Sadhguru spoke to a crowd of 200 in London on April 3.
By Drew McLachlan
Indian yogi and visionary Sadhguru Jaggi Vasudev has said he is collaborating with the Indian government on a new river policy, designed to rejuvenate the country’s waterways.
As summer takes hold and temperatures touch 35-39 degrees Celsius in parts of India, Sadhguru noted the impact of lack of water on the farmers’ community, with many suffering years of drought and driven to suicide.
Recalling his childhood in the south Indian state of Karnataka, he said: “From the age of 12 to 17, almost every day I swam in the Cauvery (river).
“Today, when I go to see Cauvery, I feel like crying because it is only 40 per cent of what it was 45 years ago. For three months, Cauvery doesn’t even touch the ocean, it stops 3.5 km from the coast.”
The respected spiritual leader and bestselling author was speaking at an event hosted by the Asian Media and Marketing Group (AMG), publishers of Eastern Eye and Garavi Gujarat, in London on Monday (3).
A select audience of 200, including top business personalities and community leaders, gathered at the May Fair hotel to hear Sadhguru speak as part of AMG’s Thought Leaders event. It marks 50 years since the launch of Garavi Gujarat newsweekly by AMG editor in chief Ramniklal Solanki and his wife Parvatiben.
In an informal conversation with the audience, Sadhguru addressed a range of topics, including living to one’s fullest potential, yoga, dharma and leading mindful lives.
He said that the depletion of rivers across India was partly a consequence of the shortsighted nature of democratic governments.
“Generally, the leadership is only interested in what happens over five years. Nobody wants to think 50 years or 100 years because their reign is only this much.
“In this sense, democracy has caused huge damage, because everybody is only interested in how exuberantly they can run the place for those three to five years. After that, whatever happens is somebody else’s can; they have to hold it.
“Imagine 1.3 billion people: if the rivers dry up, how will their life be?”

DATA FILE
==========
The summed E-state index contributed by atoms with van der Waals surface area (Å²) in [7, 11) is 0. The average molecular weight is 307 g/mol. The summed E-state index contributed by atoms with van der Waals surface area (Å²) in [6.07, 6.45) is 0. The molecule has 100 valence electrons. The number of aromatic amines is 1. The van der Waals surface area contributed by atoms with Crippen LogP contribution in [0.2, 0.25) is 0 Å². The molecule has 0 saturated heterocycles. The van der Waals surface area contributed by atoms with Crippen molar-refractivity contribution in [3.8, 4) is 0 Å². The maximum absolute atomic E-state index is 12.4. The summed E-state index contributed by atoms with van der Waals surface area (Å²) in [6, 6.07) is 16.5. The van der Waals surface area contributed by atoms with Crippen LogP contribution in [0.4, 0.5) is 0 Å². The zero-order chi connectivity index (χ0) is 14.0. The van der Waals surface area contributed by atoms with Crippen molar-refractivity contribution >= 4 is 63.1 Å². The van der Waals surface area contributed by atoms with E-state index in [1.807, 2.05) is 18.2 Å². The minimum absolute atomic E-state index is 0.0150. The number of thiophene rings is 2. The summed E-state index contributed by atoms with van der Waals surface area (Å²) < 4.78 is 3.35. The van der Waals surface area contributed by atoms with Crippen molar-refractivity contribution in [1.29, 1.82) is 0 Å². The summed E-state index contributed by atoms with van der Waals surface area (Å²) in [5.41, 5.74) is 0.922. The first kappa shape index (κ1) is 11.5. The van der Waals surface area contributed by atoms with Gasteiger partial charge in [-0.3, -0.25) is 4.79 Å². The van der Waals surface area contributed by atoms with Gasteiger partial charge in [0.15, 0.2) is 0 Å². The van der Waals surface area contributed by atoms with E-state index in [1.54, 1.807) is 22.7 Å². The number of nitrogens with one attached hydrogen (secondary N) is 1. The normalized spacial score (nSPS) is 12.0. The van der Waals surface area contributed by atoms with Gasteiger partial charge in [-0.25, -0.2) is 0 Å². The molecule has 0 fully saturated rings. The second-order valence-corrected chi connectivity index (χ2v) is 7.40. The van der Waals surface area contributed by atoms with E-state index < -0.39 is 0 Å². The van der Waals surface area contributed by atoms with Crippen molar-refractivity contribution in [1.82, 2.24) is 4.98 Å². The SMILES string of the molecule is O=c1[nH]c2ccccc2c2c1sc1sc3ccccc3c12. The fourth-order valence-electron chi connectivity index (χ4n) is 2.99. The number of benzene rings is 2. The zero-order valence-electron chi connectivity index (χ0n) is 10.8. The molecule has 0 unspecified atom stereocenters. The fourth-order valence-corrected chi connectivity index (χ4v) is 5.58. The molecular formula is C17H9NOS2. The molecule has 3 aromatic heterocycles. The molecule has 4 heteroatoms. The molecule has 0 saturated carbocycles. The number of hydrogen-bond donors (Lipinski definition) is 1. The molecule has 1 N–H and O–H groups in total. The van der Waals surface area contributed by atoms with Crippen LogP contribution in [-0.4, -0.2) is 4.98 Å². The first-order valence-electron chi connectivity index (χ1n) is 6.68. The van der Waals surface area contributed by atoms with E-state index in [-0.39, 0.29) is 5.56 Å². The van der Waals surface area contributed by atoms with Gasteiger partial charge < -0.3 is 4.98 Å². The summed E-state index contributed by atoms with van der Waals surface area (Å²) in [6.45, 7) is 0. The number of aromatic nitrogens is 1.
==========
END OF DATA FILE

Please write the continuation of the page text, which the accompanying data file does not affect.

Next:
He conceded that action to save India’s rivers could be too little, too late.
“We either need to do it consciously or nature is going to do it to us in a very cruel way.”
“Corrective measures we can do, but all this is still too little. Even if you do the correction, it will be twenty years before it shows up,” he said.
To deal with this and other environmental crises, Sadhguru said we must be prepared to tackle overpopulation.
“It’s a good thing turned bad on us: life expectancy has gone up. Sadhguru noted that in 1947, when India achieved independence, the average life expectancy was 28 years. Today it is 64, he said, adding, “That’s a very good thing, but because of this there are many families that have five generations living. This is not practical.
“There was a time when a woman started delivering at age 15; now it’s gone up to 18 to 21. If we push it to 35, it will still happen, you just need to push it back a little bit. But who is going to do it? We either need to do it consciously or nature is going to do it to us in a very cruel way.”
Sadhguru took the audience through a breathing exercise and addressed a wide range of topics, among them:
Sadhguru spoke about the catastrophic effect civilisation has wrought on the natural world, explaining the concept of a compulsive, irresponsible mind versus a liberated thoughtful one.
He said: “As humanity, we are living crime. We must consult the other creatures, as the worms, the animals, the trees – they will say ‘you are the worst criminals’.
“If all the worms disappear, within 14 months all life will disappear. But if you and I disappear the world will flourish.”
On spiritual growth, Sadhguru clarified that dharma is separate from religion and should instead be understood as the “laws of our existence”.
He explained the concept by comparing it to a hang glider, working within the laws of aerodynamics, instead of simply opposing gravity.
Asked about the “third eye”, he said our sense organs limit us to what we need to survive, leaving reality unseen.
“There is a longing within every human being to know something beyond the survival process. There is a longing in every human being to go beyond sense perception. It is just that, it is not a conscious process in many people. Unconsciously, they are looking for something more.
“Whether a man goes to temple, goes to the bar, gets drugged out, meditates, whatever – the fundamental goal in himself is that he wants to have a larger slice of life.”
“How do you see religion playing a part in looking inwards and with meditation practices?” one guest asked.
Sadhguru responded: “Religion is about looking upwards, not inwards.
“Belief means, essentially, you have lost the ability to admit ‘what I do not know, I do not know’. Only if you say ‘I do not know’ is there a possibility of ever knowing.”